The Real David Hume: A Curmudgeonly Reaction

by Mario Rizzo  

I admit upfront that I did not find David Brooks’s New York Times column on Mr. Bentham and Mr. Hume as updated characters at all amusing, funny or informative. I am sure I am in the minority. It is no comfort to me that Brooks seems to favor “Mr. Hume.” I leave it to Jeremy Bentham’s partisans to evaluate his portrayal.  

I think David Hume was one of the greatest political philosophers of all time.  

The first thing that annoys me is the “humorous” depiction of Hume as “at his desk with his head in his hands,”  “in the fetal position,” and “weeping.” All this because somebody asked him policy questions. I think it is more likely Hume would have patiently explained the errors involved in the proposed policies and then offered the individual a glass of wine.  

On Hume’s personality I turn to E.C. Mossner’s classic biography The Life of David Hume, 2nd edition (Oxford, 1980):  

“The French learned to call him le bon David, but the epithet cannot be readily translated into one English word. To call Hume good would be misleading, for he was certainly no saint. In many ways, however, he was good: he was humane, charitable, pacific, tolerant, and encouraging of others, morally sincere and intellectually honest. He was always a loyal friend. He was, however, somewhat inclined to be jealous – jealous of his own reputation, jealous of the integrity of friendship, jealous of the prestige of his native country. Intellectually a citizen of the world, he was emotionally a Scot of Scots. He was, moreover, a worldly man who thoroughly enjoyed the good things of life – food and drink, wit, conversation, rational discourse. (p.4)  

…If he was ultimately acclaimed in France as Britain’s leading man of letters, not even there was his philosophy completely understood. Society is wont to deal unkindly with those it does not fully comprehend. Hume’s life was a constant struggle against odds – against financial straitness, poor health, family ambitions; against the power of names, the inertia of ideas, the forces of superstition and intolerance.” (p.5)  

On the more important point of Hume’s political philosophy, it is updated and adapted to the current medical care debate by David Brooks in this way:  

“The people on Mr. Hume’s side believe that government should actively tilt the playing field to promote social goods and set off decentralized networks of reform, but they don’t think government knows enough to intimately organize dynamic innovation.” (Emphasis added)  

So the contemporary Mr. Hume is a neo-conservative or a compassionate conservative or some such welfare-state accommodationist. 

I think it more accurate to say that Hume would favor an undoing of all the interventions in the healthcare industry that have created most of the mess in which we live today. He never would have advocated the wage-price controls that during World War II “tilted the playing field” toward employer-provided non-portable health insurance. Hume was not afraid to discuss history.  

Yes, Hume had conservative instincts but the society that welfare statists have built would have put stress on that. Hume as classical liberal – the values he held dear – would have no doubt been activated.

Hume idea of “tilting the playing field” was quite simple. He advocated:  

“… the stability of possession,…its transference by consent, and…the performance of promises. ‘Tis on the strict observance of these three laws, that the peace and security of human society entirely depend; nor is there any possibility of establishing a good correspondence among men, where these are neglected. Society is absolutely necessary for the well-being of men; and these are as necessary to the support of society.”  (A Treatise of Human Nature, Book III).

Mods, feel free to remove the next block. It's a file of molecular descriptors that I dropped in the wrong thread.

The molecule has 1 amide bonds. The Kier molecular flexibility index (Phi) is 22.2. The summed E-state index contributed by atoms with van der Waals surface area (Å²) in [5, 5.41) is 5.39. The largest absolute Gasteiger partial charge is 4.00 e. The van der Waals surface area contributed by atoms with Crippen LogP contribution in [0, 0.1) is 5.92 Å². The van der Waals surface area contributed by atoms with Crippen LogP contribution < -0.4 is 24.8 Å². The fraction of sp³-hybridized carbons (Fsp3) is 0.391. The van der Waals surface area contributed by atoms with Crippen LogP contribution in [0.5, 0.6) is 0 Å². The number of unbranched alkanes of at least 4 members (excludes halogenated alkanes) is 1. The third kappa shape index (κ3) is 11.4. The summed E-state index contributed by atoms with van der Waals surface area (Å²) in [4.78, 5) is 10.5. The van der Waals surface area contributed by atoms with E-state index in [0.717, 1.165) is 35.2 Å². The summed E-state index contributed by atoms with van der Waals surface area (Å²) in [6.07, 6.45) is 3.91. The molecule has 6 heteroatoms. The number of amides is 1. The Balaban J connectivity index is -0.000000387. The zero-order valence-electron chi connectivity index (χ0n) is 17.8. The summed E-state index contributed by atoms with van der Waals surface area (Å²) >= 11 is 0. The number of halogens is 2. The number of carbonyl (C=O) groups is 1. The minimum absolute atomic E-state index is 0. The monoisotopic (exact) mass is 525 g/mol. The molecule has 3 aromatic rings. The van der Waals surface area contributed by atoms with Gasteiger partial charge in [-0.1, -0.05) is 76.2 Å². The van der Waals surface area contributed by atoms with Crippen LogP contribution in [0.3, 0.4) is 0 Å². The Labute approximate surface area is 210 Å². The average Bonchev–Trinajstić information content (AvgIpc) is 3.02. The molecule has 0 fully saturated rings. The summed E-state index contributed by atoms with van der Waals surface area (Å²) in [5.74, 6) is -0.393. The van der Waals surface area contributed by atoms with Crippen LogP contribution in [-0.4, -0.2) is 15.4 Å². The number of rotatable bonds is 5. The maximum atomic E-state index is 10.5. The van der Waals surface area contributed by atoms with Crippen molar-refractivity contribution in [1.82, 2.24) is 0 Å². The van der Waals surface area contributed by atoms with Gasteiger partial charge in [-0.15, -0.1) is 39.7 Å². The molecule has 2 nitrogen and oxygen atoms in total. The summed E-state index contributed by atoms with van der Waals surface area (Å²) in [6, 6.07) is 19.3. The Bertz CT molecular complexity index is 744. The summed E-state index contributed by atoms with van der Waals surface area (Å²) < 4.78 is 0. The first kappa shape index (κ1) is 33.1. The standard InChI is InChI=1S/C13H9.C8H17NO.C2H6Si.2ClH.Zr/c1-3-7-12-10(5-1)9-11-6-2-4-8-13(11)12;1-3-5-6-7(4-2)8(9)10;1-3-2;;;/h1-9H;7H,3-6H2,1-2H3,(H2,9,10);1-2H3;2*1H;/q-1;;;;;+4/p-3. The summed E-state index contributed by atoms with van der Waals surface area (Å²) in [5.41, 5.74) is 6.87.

If this is the Humean “tilt” David Brooks means, I’ll accept it.

UPDATE: The usually good Greg Mankiw says this is “David Brooks at His Best.” I hope not.

FURTHER UPDATE: See Sheldon Richman’s excellent response to David Brooks.

LAST UPDATE: Greg Mankiw redeems his humor judgment (on another issue).

11 thoughts on “The Real David Hume: A Curmudgeonly Reaction

  1. On the tilting the playing field part, I cannot disagree. But, I wonder about the first point. I took it as metaphorical, about the impossibility of the task, the visible representation of the understanding that if government tries to do what requires omniscience and omnipotence, it can only come out bad. Like your quote says, he was in a constant struggle against “the inertia of ideas, the forces of superstition and intolerance.”

  2. I guess Brooks’s idea is that if you were to ask Hume to do the impossible he would get upset. And yet the particular picture painted is really dumb — Hume weeping and all. Hume was a rational man who valued intelligent discourse. I don’t think he cried when faced with arguments. That’s all. But that is also enough.

  3. I’m with liberty on this one. I rather liked it. I don’t really see where Hume’s name has been abused. It’s anachronistic, I suppose, but his avatar lives now, not then. Even the Tilt-a-Whirl comment gets a pass from me. Brooks carefully says not Hume, but those “on his side” want to tilt things toward good outcomes. And, while we’re at it, what so wrong with tilting “the playing field to promote social goods”? After all, staying out of our business is one way the state might “promote social goods”!

  4. As someone sympathetic to Bentham’s philosophy, I’m at quite a loss to figure out why on earth his name came into play here. Utilitarianism is such a broad school of thought that it could be used to defend “Hume’s” positions as much as “Bentham’s”.

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